Back to School: new club brings together domestic, international students
Global Student Network offers film nights, festivals, networking opportunities
When international students first come to the University of Toronto, it’s very tempting for them to stay within the comfort zone of their own language and culture, says Tom Chan, who arrived here from China three years ago to study life sciences.
But Chan believes that all students – international and domestic – should get out of that comfort zone and take advantage of the wealth of different experiences and perspectives available at the university. That’s why he’s joined the new Global Student Network, a student club that runs out of the Centre for International Experience (CIE) on the downtown campus.
The network aims to connect international students with one another and with domestic students interested in an international experience, says GSN member Maiko Mitsuhashi.
A third-year Arts & Science student, Mitsuhashi says she joined the GSN because of her personal experience as an international student. “I found it very hard to connect with other international students when I arrived here. Through the GSN you can meet people who come from your own country or domestic students who are interested in your country, and other international students as well. That’s such a cool thing.”
The GSN will offer a mix of formal and informal events, Mitsuhashi says, including networking opportunities and even a multicultural festival. They will complement other activities for international students organized by the CIE’s global lounge. Along with one-off orientation activities including a trip to Niagara Falls and a welcoming barbeque, there are ongoing activities such as weekly mindfulness meditation sessions, monthly film nights, cultural luncheons, an English communication program and Connexion Mondays, which bring together different U of T international and cultural groups.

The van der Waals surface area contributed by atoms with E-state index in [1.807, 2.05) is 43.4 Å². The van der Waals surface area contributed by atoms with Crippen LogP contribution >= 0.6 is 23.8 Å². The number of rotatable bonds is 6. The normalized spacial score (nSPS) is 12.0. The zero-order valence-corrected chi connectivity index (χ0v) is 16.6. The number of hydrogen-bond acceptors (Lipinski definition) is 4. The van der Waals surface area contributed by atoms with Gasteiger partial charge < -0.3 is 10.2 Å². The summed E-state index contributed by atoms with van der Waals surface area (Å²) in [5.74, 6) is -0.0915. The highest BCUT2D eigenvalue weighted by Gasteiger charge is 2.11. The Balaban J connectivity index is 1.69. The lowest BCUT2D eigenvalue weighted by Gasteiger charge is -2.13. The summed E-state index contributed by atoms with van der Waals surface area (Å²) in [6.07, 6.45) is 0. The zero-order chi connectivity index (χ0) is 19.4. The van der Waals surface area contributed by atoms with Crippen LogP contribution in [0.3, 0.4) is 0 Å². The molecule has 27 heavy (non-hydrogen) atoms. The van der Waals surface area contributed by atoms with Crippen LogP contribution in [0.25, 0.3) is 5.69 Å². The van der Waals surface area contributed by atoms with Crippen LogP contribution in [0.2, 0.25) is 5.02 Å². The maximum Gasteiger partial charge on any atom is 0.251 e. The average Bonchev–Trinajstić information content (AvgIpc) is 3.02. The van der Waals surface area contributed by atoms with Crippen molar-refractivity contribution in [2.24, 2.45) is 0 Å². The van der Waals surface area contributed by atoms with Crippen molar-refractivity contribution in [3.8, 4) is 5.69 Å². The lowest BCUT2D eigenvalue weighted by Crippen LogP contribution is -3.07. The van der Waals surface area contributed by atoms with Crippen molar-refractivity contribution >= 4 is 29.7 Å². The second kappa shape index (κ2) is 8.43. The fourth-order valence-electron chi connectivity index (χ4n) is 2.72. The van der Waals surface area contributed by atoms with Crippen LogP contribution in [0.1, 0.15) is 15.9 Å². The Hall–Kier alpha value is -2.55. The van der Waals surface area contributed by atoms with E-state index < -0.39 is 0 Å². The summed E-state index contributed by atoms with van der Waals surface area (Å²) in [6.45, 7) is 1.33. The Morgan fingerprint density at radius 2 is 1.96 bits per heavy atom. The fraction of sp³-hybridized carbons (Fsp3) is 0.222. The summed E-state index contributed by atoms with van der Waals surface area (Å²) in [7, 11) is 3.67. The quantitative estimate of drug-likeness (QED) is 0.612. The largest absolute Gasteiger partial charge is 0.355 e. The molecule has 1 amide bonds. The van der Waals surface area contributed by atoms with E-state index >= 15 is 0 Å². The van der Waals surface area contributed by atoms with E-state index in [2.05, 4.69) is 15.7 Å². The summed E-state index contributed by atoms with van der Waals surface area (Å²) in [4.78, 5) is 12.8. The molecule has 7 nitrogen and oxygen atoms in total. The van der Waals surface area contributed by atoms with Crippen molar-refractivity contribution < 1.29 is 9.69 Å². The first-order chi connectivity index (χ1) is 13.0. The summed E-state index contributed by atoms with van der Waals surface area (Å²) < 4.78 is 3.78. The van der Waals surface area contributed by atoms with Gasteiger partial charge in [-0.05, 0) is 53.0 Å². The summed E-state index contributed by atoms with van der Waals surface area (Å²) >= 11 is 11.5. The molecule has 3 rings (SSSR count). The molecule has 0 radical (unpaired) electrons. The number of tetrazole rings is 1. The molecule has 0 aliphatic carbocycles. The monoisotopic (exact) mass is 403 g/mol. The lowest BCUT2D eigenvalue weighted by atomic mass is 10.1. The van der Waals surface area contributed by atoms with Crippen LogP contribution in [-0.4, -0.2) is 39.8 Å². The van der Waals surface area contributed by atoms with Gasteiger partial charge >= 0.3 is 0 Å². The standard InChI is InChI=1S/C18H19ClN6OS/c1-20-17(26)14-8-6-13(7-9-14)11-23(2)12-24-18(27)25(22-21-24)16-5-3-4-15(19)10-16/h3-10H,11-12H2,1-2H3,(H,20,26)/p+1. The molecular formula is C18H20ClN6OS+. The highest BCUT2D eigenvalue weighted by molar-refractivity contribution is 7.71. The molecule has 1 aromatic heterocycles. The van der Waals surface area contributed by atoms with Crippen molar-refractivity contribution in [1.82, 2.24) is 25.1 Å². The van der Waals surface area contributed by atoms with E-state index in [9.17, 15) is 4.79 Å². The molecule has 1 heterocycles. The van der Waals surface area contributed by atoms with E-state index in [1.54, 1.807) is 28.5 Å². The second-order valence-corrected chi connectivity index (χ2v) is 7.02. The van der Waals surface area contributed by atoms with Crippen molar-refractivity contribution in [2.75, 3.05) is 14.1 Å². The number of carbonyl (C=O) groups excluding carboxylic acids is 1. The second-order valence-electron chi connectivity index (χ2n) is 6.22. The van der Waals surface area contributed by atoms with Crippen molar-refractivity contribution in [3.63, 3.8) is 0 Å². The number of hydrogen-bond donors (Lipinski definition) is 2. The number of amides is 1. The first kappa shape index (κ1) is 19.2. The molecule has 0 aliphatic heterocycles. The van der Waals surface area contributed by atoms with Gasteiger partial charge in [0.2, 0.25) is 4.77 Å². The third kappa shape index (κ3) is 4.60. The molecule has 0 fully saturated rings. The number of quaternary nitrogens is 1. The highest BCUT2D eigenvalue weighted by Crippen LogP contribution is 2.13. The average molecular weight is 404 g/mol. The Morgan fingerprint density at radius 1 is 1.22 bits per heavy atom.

The GSN is the brainchild of Marco Adamovic, who coordinates the global lounge programming initiatives at the CIE. Approximately 15 per cent of U of T’s 83,000 students last year were international, Adamovic notes, and they can have challenges adjusting to cultural and language differences. Participating in social activities can help with these adjustments.
“International students are interested in a variety of events and programming, exchange students in particular, because they may be here for a very short period of time and want to get as much out of the city and the university as they can.”
Adamovic wants to make the CIE the place to go to for anything international or intercultural. Last year, about 2,000 students participated in the Centre’s activities and he believes the GSN will be able to help them increase those numbers. “Students trust other students and place great importance on word of mouth,” he says.
But the GSN isn’t just for international students. Domestic students are also welcome, says member Natasha Courtenay. A third-year anthropology and psychology student, Courtenay says she joined the group because of a long-time interest in other cultures. “I thought it would be fun to organize events and to get international students and other cultural groups working together. It’s also a great place to meet people.”
Terry Lavender writes about international issues for U of T News.